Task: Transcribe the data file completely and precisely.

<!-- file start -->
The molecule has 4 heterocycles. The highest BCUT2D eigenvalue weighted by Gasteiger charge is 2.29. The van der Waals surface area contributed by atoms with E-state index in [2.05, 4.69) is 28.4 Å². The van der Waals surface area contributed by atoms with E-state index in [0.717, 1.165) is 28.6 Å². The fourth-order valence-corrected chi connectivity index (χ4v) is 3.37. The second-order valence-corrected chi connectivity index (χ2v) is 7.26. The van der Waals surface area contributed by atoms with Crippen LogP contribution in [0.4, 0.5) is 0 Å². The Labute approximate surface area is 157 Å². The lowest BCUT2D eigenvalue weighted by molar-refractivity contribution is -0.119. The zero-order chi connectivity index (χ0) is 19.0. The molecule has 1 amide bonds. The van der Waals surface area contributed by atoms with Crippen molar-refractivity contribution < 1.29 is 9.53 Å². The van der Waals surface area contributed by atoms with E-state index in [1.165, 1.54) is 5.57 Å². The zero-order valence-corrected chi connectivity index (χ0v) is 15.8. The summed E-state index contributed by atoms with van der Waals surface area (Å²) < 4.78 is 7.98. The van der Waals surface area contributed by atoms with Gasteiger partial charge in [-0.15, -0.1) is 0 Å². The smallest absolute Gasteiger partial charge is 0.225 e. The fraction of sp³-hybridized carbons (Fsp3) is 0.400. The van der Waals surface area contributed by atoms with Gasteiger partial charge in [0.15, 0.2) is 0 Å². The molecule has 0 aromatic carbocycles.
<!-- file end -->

The molecule has 4 heterocycles. The highest BCUT2D eigenvalue weighted by Gasteiger charge is 2.29. The van der Waals surface area contributed by atoms with E-state index in [2.05, 4.69) is 28.4 Å². The van der Waals surface area contributed by atoms with E-state index in [0.717, 1.165) is 28.6 Å². The fourth-order valence-corrected chi connectivity index (χ4v) is 3.37. The second-order valence-corrected chi connectivity index (χ2v) is 7.26. The van der Waals surface area contributed by atoms with Crippen LogP contribution in [0.4, 0.5) is 0 Å². The Labute approximate surface area is 157 Å². The lowest BCUT2D eigenvalue weighted by molar-refractivity contribution is -0.119. The zero-order chi connectivity index (χ0) is 19.0. The molecule has 1 amide bonds. The van der Waals surface area contributed by atoms with Crippen molar-refractivity contribution < 1.29 is 9.53 Å². The van der Waals surface area contributed by atoms with E-state index in [1.165, 1.54) is 5.57 Å². The zero-order valence-corrected chi connectivity index (χ0v) is 15.8. The summed E-state index contributed by atoms with van der Waals surface area (Å²) < 4.78 is 7.98. The van der Waals surface area contributed by atoms with Gasteiger partial charge in [-0.15, -0.1) is 0 Å². The smallest absolute Gasteiger partial charge is 0.225 e. The fraction of sp³-hybridized carbons (Fsp3) is 0.400. The van der Waals surface area contributed by atoms with Gasteiger partial charge in [0.15, 0.2) is 0 Å². The molecule has 0 aromatic carbocycles.